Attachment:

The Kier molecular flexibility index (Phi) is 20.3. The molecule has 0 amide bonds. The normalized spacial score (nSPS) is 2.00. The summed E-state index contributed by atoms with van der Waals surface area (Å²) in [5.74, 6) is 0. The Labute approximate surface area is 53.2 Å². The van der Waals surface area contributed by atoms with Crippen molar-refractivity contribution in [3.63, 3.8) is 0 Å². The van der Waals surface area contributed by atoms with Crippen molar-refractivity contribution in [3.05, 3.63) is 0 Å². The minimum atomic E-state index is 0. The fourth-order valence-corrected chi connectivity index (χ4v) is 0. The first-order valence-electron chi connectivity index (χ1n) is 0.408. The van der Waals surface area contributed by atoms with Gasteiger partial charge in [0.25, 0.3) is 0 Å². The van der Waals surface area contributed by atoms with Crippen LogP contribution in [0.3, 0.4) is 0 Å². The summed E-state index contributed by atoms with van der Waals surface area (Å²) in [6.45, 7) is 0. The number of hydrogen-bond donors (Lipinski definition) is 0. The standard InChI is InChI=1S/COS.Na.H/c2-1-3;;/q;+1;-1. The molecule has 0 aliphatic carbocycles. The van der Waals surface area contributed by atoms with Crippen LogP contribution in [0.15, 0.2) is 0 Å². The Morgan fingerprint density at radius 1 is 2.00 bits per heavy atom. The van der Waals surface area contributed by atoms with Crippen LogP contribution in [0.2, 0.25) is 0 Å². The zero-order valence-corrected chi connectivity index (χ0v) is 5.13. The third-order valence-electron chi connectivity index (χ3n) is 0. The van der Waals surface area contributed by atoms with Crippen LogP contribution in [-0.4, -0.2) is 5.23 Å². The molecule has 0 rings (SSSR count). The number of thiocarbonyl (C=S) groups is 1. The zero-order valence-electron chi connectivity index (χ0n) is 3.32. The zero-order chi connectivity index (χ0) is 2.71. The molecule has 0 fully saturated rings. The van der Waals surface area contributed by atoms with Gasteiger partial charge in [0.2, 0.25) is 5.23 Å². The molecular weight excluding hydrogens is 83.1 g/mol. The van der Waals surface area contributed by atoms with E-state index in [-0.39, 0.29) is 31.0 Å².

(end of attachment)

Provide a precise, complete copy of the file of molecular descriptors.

The Kier molecular flexibility index (Phi) is 20.3. The molecule has 0 amide bonds. The normalized spacial score (nSPS) is 2.00. The summed E-state index contributed by atoms with van der Waals surface area (Å²) in [5.74, 6) is 0. The Labute approximate surface area is 53.2 Å². The van der Waals surface area contributed by atoms with Crippen molar-refractivity contribution in [3.63, 3.8) is 0 Å². The van der Waals surface area contributed by atoms with Crippen molar-refractivity contribution in [3.05, 3.63) is 0 Å². The minimum atomic E-state index is 0. The fourth-order valence-corrected chi connectivity index (χ4v) is 0. The first-order valence-electron chi connectivity index (χ1n) is 0.408. The van der Waals surface area contributed by atoms with Gasteiger partial charge in [0.25, 0.3) is 0 Å². The van der Waals surface area contributed by atoms with Crippen LogP contribution in [0.3, 0.4) is 0 Å². The summed E-state index contributed by atoms with van der Waals surface area (Å²) in [6.45, 7) is 0. The number of hydrogen-bond donors (Lipinski definition) is 0. The standard InChI is InChI=1S/COS.Na.H/c2-1-3;;/q;+1;-1. The molecule has 0 aliphatic carbocycles. The van der Waals surface area contributed by atoms with Crippen LogP contribution in [0.15, 0.2) is 0 Å². The Morgan fingerprint density at radius 1 is 2.00 bits per heavy atom. The van der Waals surface area contributed by atoms with Crippen LogP contribution in [0.2, 0.25) is 0 Å². The zero-order valence-corrected chi connectivity index (χ0v) is 5.13. The third-order valence-electron chi connectivity index (χ3n) is 0. The van der Waals surface area contributed by atoms with Crippen LogP contribution in [-0.4, -0.2) is 5.23 Å². The molecule has 0 rings (SSSR count). The number of thiocarbonyl (C=S) groups is 1. The zero-order valence-electron chi connectivity index (χ0n) is 3.32. The zero-order chi connectivity index (χ0) is 2.71. The molecule has 0 fully saturated rings. The van der Waals surface area contributed by atoms with Gasteiger partial charge in [0.2, 0.25) is 5.23 Å². The molecular weight excluding hydrogens is 83.1 g/mol. The van der Waals surface area contributed by atoms with E-state index in [-0.39, 0.29) is 31.0 Å².